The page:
It seems that it would boil down to my word against the officer. He states he smelled a strong odor of alcohol I spoke with a heavy tongue and had bloodshot and glassy eyes. There was no alcohol or blood test. How strong is this evidence he has against me?
To answer your question as to how strong the evidence is against you, the testimony of the officer is usually considered credible. There are many factors that go into defending a DUI charge. Any good DUI attorney will know where else to investigate beyond what the officer reported. As recommended in other responses to you, please consult with one or more DUI attorneys until you find someone you feel comfortable with and can afford. Also, depending on whether or not you have any prior alcohol convictions, the penalties for a DUI can vary and you want to insure your have excellent defense for both fighting the case and any possible sentencing you end up facing. Good luck.
It depends on the officer and many other factors. A high test result is worse but officer testimony can still be enough to convict you depending on the circumstances. Plus, the DA can use your refusal as evidence you were intoxicated.
As a third, you're facing 60-365 days with two years of probation with another year suspended if you fail probation.
Refusal cases are often very defensible, but you need a good attorney to have much of a chance. Many of us on avvo give free consultations. Find someone you like and can afford.
Best of luck
You simply MUST hire an attorney. Any attorney would advise you in all likelihood NOT to testify at trial. Any good DA would rip you apart. We would need to see the discovery and know about the officer to see the strength of the evidence against you. However, you are playing with fire. Mr. Luchencho is any incredible attorney, as are John Buckley, Rhidian Orr, and other attorneys on Avvo. You are ver likely looking at 6 months to a year of potential jail. Even attorneys in similar scenarios would hire another attorney to represent them. Good luck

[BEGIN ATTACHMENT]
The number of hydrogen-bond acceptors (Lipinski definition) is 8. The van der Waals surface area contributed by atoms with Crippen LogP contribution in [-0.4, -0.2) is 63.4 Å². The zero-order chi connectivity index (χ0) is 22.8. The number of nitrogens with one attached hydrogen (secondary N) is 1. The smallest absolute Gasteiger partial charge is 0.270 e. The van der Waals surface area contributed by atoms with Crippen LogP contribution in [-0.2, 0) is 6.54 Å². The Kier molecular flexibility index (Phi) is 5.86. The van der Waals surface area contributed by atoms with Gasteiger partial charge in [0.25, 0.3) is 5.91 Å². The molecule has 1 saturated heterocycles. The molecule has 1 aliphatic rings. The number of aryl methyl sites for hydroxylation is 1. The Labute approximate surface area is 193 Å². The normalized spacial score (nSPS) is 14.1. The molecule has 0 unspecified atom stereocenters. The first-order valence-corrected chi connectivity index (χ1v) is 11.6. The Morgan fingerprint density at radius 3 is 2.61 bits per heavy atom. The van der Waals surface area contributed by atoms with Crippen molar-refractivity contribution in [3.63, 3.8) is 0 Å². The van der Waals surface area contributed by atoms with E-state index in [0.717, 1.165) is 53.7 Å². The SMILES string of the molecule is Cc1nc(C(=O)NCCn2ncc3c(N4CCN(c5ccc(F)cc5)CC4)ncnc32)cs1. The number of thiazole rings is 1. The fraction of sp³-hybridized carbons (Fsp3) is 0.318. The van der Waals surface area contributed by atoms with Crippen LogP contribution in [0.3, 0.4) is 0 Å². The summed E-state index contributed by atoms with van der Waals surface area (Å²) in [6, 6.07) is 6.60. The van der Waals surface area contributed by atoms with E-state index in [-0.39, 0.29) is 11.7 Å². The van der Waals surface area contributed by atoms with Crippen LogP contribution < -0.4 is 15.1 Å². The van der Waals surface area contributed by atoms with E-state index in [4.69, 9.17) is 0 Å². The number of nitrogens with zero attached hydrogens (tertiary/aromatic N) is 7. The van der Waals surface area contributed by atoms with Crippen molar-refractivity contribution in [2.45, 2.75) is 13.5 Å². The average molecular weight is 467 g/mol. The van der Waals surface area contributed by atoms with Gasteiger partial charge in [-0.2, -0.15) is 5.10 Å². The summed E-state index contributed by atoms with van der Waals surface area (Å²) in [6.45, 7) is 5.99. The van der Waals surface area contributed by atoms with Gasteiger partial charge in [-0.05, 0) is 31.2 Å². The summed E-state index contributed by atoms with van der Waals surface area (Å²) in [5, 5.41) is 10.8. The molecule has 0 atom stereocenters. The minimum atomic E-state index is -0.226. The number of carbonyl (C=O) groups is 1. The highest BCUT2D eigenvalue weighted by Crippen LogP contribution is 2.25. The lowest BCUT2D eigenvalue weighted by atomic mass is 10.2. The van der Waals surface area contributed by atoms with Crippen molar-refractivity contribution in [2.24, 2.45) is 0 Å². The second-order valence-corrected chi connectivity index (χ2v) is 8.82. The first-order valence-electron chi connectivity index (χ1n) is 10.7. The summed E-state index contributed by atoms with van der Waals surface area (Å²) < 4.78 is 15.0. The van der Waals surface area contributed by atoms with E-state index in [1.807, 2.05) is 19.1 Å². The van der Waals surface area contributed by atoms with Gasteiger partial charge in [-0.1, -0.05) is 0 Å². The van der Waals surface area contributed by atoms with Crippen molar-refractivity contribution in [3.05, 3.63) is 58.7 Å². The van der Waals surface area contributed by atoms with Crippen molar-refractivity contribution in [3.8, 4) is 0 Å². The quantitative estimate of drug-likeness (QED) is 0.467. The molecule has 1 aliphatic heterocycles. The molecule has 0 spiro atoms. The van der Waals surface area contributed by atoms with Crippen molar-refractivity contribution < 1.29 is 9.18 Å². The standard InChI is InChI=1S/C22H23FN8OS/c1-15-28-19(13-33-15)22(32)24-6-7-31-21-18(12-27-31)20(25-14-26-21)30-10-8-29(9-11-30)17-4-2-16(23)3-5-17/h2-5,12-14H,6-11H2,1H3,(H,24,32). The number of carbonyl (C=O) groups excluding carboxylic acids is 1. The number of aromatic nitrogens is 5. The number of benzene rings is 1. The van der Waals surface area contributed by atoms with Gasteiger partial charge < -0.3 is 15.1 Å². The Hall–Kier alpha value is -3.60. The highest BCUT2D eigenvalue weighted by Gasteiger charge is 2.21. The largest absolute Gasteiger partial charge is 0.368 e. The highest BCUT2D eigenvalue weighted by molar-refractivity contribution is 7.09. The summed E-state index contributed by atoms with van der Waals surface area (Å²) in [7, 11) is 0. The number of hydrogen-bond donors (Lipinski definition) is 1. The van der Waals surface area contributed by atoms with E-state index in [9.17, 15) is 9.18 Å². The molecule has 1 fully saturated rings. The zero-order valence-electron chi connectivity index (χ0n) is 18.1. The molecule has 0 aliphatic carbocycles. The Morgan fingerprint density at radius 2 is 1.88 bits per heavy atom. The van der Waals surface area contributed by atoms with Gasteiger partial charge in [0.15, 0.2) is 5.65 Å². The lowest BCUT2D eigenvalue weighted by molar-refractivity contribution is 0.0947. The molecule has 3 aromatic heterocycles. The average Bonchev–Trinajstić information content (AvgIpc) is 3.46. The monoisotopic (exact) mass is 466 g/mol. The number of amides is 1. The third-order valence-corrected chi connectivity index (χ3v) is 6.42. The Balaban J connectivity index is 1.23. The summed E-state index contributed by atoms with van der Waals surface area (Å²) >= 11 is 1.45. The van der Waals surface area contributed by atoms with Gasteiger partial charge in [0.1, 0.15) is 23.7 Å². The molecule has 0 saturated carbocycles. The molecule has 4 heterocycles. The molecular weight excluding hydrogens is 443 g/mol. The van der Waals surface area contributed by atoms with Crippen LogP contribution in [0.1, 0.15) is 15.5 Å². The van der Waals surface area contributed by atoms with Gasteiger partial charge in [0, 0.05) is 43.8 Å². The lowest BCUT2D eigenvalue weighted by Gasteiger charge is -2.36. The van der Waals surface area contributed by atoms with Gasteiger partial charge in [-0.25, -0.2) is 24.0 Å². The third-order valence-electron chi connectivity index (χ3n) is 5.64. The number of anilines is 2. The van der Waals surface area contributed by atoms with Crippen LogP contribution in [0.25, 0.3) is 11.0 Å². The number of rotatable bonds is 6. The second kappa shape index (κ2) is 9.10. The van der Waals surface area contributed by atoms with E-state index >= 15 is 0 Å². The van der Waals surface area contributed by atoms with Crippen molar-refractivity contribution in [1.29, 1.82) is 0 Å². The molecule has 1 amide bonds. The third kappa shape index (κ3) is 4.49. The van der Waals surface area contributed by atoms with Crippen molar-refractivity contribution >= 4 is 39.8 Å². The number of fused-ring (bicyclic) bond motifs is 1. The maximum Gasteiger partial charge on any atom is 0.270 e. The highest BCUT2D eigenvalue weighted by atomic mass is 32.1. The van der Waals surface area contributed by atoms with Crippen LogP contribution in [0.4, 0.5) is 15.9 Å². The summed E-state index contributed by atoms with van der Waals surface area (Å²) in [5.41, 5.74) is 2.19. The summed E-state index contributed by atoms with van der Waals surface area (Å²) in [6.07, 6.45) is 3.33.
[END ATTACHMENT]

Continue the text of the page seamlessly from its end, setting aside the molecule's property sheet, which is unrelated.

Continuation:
Refusing a test usually helps your case as a defendant, but DA's win cases like this all the time. The devil is in the details, and this is a perfect case for a defense lawyer with experience defending DUIs at trial.
At trial, the DA would look to every detail of your interaction with the officer to show that you were impaired- your balance, your answers to questions, odor of alc, any driving observed, etc. A good defense lawyer would look at all those details for evidence that you were not impaired. The DA would say you refused a blood or alcohol test because you knew the test would come back high. A good defense lawyer would challenge that: the fact is, people refuse tests for a lot of innocent reasons.
This is just a quick summary. The fact is, a good defense lawyer would go through police reports with a fine tooth comb to prep a case like this for trial, and there's no way to say (without a consultation) how strong the evidence is. Obviously, with jail on the line (minimum 60 days, likely more), you should seek advice from an experienced criminal defense lawyer.
The evidence is as strong as the credibility of the police officer testifying. The place to begin looking for the quality of the police officer is in the report. Like other professions in life there are good and bad or lazy and hard working officers. An experienced attorney who has seen thousands of police reports can offer you a prediction about the officer's ability by what is and, more importantly, is not in the report.